How to Neutralize Acids & Bases

••• Acid image by Yuriy Rozanov from

One of the first things that you will learn in your high school or college chemistry class is that an acid always neutralizes a base, and a base always neutralizes an acid. Acids include vinegar, muriatic and citric fruits like lemons, and will turn a litmus paper red. Bases include sodium hydroxide, calcium hydroxide, ammonia water and many bleaches, and will turn litmus paper blue. Although neutralizing acids and bases is simple in theory, you have to be extremely careful when working with chemicals in order to prevent serious burns.

    Put on a pair of protective gloves to prevent any skin burns. This step should be taken whenever working with chemicals. You may also want to put on protective eyewear and a face mask, depending on what kind of chemicals you're working with.

    Pour baking soda directly onto any acid spill. This will neutralize light acids like vinegar or even strong, dangerous acids like muriatic and sulphuric acids. Douse the entire affected area with the baking soda (sodium bicarbonate, NaHCO3) to neutralize the acid. Wash the spilled area thoroughly with water, then dry with paper towel.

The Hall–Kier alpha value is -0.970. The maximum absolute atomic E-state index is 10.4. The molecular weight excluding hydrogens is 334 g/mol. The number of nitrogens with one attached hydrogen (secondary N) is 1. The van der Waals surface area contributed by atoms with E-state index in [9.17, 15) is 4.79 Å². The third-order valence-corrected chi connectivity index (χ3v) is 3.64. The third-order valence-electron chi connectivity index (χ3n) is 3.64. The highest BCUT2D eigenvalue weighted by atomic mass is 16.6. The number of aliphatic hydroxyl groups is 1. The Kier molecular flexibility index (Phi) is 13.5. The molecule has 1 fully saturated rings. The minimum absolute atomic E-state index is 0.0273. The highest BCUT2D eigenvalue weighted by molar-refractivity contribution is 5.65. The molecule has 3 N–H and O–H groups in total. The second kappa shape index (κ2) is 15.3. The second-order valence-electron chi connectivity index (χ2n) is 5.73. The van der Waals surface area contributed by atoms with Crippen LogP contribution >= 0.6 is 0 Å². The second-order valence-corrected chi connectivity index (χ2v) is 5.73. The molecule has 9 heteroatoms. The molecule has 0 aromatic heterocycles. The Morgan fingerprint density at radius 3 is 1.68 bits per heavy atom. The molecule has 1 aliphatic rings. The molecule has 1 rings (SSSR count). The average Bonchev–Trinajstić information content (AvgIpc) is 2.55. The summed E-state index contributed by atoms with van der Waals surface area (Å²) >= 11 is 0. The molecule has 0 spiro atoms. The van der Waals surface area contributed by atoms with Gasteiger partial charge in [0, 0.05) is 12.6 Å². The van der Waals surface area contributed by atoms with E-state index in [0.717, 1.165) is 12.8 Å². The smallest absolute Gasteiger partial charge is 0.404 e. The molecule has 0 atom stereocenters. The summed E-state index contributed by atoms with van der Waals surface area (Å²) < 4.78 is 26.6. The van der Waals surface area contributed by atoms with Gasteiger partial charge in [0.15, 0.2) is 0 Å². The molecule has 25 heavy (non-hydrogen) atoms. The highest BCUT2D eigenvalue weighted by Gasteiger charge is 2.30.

Squeeze an entire lemon onto a base spill if it is a small spill. For larger spills, pour vinegar directly onto the base spill. The citric or acetic acid will neutralize any base spill. Once neutralized, douse in water and dry with paper towel.

    Things You'll Need

    • Protective gloves
    • Baking soda
    • Paper towel


    • Never handle strong acids or bases without the presence of a teacher, chemist or professional in the field of the chemicals you're using.


About the Author

Andrea Griffith has been writing professionally since 2005. Her work has been published by the "Western Herald," Detroit WDIV, USAToday and other print, broadcast and online publications. Although she writes about a wide range of topics, her areas of expertise include fashion, beauty, technology and education. She holds a Bachelor of Arts in journalism and English from Western Michigan University.

Photo Credits